Sanderson’s Exploration of the Metallic Arts
And Why I Love It
Welcome to Part 9 of Why I Love The Mistborn Trilogy
We’ve already discussed the simple elegance of the Metallic Arts from The Mistborn Trilogy, their deliberate combination with Newtonian physics, why Hemalurgy makes me both scared and happy, and more besides.
By this point, I’m sure you know what I’m about to say: “Blah, blah… I Love Mistborn!… this is really my favorite part… prepare for the coming of *piercing warbling vaguely resembling a name*…” You know, the usual.
I’m sure it’s obvious that the metallic arts are dear to me. This is, in no small way, related to the fact they are hard and rational magic systems. I enjoy all kinds of extraordinary elements in stories (tech, monsters, magic, etc.); the elements with logic and patterns behind them are the easiest for me to comprehend.
In The Mistborn Trilogy, it’s about more than just the system. It’s about how hard Brandon Sanderson worked to explore and extrapolate the potential capabilities of the magic and its users. That kind of rigorous thinking does not come easily without training, and the level of effort required is something I very much appreciate… and I freaking love the stuff he came up with.
Let me show you what I mean.
**Spoiler Warning: I am revealing parts of the system that appear in crucial moments of the story. I warned you.**
The Creativity of Power Applications
This first one I’ve talked about before in Part 5 of Why I Love Mistborn. This is, of course, Vin’s arrowhead trick.
Certain Allomancers can burn steel and activate their Allomantic power (check out this post, if you’re uncertain what that means) to see blue lines pointing from themselves to metal objects nearby. With a little extra focus, the Allomancer can exert magical force upon those objects forcing them to move, sometimes at deadly speed.
Because Steel-Pushers can sense and push on metal, like that found on most arrows, the best way for ordinary folk to kill a Steel-Pusher or Mistborn is to hit them with a stone-headed arrow. The Mistborn can’t see it coming and can’t deflect it. But if you miss, they’ll either run or just kill you.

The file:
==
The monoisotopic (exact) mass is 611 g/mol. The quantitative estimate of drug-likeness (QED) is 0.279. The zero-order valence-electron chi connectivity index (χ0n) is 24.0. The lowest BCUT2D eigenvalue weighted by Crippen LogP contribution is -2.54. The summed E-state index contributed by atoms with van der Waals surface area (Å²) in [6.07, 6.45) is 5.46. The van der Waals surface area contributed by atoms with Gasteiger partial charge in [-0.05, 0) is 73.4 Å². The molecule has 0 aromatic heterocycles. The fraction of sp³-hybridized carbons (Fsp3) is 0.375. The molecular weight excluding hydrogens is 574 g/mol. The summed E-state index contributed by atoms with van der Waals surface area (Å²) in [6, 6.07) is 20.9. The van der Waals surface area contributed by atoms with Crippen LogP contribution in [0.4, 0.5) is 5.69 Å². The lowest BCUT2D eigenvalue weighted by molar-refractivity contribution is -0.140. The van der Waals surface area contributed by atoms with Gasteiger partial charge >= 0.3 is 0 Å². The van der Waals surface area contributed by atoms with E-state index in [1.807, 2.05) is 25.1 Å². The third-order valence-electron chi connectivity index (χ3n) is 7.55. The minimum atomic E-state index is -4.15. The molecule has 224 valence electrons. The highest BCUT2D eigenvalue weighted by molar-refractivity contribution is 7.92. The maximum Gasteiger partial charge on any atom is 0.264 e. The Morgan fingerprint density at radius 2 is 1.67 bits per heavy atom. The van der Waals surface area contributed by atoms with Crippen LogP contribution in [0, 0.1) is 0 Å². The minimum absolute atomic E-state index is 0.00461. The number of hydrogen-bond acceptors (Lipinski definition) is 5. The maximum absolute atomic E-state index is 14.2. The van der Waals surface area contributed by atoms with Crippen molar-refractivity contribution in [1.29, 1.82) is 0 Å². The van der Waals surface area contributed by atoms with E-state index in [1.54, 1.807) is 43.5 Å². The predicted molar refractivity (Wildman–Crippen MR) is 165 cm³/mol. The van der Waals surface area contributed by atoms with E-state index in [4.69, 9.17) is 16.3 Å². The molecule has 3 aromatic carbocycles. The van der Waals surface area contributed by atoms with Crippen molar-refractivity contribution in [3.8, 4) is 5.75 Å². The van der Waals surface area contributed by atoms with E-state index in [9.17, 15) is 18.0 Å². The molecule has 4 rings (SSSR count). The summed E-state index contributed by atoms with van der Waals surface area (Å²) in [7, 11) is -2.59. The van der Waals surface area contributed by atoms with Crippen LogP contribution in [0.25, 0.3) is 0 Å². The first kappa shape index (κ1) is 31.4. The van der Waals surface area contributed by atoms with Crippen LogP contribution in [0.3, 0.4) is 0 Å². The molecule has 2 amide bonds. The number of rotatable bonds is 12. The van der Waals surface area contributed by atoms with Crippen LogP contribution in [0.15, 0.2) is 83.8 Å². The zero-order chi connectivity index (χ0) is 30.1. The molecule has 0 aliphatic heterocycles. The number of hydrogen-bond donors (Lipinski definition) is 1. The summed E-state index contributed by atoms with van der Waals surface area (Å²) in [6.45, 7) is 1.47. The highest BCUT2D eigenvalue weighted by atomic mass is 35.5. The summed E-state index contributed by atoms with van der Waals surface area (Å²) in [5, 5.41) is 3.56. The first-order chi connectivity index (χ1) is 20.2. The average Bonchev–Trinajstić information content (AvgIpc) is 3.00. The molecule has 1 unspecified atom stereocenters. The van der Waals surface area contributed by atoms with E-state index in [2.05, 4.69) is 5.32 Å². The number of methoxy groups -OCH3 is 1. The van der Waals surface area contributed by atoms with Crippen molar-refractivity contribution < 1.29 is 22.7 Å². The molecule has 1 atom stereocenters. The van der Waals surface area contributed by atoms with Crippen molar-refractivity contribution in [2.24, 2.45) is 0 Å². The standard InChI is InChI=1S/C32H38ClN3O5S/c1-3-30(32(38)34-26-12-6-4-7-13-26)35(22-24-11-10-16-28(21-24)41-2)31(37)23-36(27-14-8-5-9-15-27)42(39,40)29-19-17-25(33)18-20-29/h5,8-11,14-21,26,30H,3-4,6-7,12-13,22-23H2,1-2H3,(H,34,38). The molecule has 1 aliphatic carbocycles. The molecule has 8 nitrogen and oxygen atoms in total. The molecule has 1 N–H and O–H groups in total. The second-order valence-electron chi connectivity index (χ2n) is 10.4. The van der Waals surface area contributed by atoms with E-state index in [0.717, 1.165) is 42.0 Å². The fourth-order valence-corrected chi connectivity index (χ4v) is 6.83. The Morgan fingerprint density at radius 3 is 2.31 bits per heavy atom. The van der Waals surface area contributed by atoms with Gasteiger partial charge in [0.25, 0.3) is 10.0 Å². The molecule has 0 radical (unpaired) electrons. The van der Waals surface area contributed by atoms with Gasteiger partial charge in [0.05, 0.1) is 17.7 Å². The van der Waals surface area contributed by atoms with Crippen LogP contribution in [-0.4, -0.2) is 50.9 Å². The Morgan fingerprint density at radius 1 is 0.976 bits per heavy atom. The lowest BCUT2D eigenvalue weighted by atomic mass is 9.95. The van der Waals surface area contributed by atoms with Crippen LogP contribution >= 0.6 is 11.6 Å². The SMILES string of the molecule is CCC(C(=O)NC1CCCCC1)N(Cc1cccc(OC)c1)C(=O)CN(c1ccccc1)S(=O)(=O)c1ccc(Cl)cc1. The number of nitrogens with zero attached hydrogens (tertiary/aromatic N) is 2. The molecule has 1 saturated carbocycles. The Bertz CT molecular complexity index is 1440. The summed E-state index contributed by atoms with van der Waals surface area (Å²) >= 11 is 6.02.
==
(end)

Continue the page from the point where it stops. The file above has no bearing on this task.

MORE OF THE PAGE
But Brandon developed another devious solution.
At one point, Vin took several stone-headed arrows and placed metal rings just behind the arrowhead, allowing her to push on the rings and launch the arrows forward. But, should you be the target, pushing would only send the rings flying away, leaving the arrowheads to pierce into your flesh unhindered.
And that’s not all. At one point, Vin uses a dozen horseshoes to create her own personal Spike-Way. She drops a shoe in the mud, pushes herself forward in the air, pulls on the shoe behind her, drops a second shoe, pushes the first further ahead, and then pushes herself after it. Simply put, she pushes and pulls a bunch of horseshoes to create a kind of hamster wheel allowing her to cover dozens of miles in a matter of hours.
And you want to talk creative use of powers? Just look towards the end of Mistborn: The Final Empire at the fight between Kelsier and the Steel Inquisitor.
Using Allomancy, Kelsier throws soldiers by their armor into their comrades and used others as anchors to leap into the air. He sends fallen bars twirling through to intercept a barrage of arrows. And at one point, the Steel Inquisitor uses an entire prison cart, previously full of prisoners, as a giant missile to crush Kelsier.
The mad brilliance of Brandon’s mind becomes even more clear within the Wax and Wayne saga, which is why I love them even more than the original trilogy… yup. You heard right. But we can’t talk about Wax and Wayne yet. Not until we finish this series.
But there are other ways we reap the fruit of Brandon’s creativity and exploration.
Special Counters and Drawbacks
Obviously, there are the non-magical counters Brandon developed so standard folk could do something against Allomancers. But I talked about that already, also in Part 5 of the series, so let’s move past that.
Instead of simply focusing on the strengths of the magic, Brandon took the time to explore, identify, and exploit potential weaknesses.